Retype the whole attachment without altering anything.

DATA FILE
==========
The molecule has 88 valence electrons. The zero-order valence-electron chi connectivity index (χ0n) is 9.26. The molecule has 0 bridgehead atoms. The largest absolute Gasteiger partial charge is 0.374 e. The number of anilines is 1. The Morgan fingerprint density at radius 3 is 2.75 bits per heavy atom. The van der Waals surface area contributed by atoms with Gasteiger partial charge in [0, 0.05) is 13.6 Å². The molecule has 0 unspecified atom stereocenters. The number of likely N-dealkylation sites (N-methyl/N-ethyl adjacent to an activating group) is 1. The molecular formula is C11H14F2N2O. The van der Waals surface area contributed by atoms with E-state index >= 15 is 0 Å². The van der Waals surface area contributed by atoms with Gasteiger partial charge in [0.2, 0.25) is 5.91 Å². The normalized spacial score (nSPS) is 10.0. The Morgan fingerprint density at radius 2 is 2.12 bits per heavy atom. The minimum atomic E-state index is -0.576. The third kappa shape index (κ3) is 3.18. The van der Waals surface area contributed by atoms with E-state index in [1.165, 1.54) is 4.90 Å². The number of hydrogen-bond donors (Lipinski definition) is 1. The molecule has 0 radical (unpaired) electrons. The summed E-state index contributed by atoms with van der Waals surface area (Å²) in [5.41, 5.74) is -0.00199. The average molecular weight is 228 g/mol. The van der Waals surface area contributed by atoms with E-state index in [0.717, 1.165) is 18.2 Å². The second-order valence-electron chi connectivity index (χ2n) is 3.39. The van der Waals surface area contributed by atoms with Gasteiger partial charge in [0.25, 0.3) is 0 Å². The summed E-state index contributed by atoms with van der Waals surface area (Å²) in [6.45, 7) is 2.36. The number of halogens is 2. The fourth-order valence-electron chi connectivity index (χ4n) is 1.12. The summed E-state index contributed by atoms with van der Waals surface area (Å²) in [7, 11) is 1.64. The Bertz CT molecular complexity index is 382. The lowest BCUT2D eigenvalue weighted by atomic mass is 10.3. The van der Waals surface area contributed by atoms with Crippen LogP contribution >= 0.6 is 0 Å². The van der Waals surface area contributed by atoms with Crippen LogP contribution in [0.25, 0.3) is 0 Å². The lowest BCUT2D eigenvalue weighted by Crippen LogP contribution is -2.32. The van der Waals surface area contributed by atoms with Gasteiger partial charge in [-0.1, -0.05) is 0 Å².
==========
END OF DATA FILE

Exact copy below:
The molecule has 88 valence electrons. The zero-order valence-electron chi connectivity index (χ0n) is 9.26. The molecule has 0 bridgehead atoms. The largest absolute Gasteiger partial charge is 0.374 e. The number of anilines is 1. The Morgan fingerprint density at radius 3 is 2.75 bits per heavy atom. The van der Waals surface area contributed by atoms with Gasteiger partial charge in [0, 0.05) is 13.6 Å². The molecule has 0 unspecified atom stereocenters. The number of likely N-dealkylation sites (N-methyl/N-ethyl adjacent to an activating group) is 1. The molecular formula is C11H14F2N2O. The van der Waals surface area contributed by atoms with E-state index >= 15 is 0 Å². The van der Waals surface area contributed by atoms with Gasteiger partial charge in [0.2, 0.25) is 5.91 Å². The normalized spacial score (nSPS) is 10.0. The Morgan fingerprint density at radius 2 is 2.12 bits per heavy atom. The minimum atomic E-state index is -0.576. The third kappa shape index (κ3) is 3.18. The van der Waals surface area contributed by atoms with E-state index in [1.165, 1.54) is 4.90 Å². The number of hydrogen-bond donors (Lipinski definition) is 1. The molecule has 0 radical (unpaired) electrons. The summed E-state index contributed by atoms with van der Waals surface area (Å²) in [5.41, 5.74) is -0.00199. The average molecular weight is 228 g/mol. The van der Waals surface area contributed by atoms with E-state index in [0.717, 1.165) is 18.2 Å². The second-order valence-electron chi connectivity index (χ2n) is 3.39. The van der Waals surface area contributed by atoms with Gasteiger partial charge in [0.25, 0.3) is 0 Å². The summed E-state index contributed by atoms with van der Waals surface area (Å²) in [6.45, 7) is 2.36. The number of halogens is 2. The fourth-order valence-electron chi connectivity index (χ4n) is 1.12. The summed E-state index contributed by atoms with van der Waals surface area (Å²) in [7, 11) is 1.64. The Bertz CT molecular complexity index is 382. The lowest BCUT2D eigenvalue weighted by atomic mass is 10.3. The van der Waals surface area contributed by atoms with Crippen LogP contribution >= 0.6 is 0 Å². The van der Waals surface area contributed by atoms with Crippen LogP contribution in [0.25, 0.3) is 0 Å². The lowest BCUT2D eigenvalue weighted by Crippen LogP contribution is -2.32. The van der Waals surface area contributed by atoms with Gasteiger partial charge in [-0.1, -0.05) is 0 Å².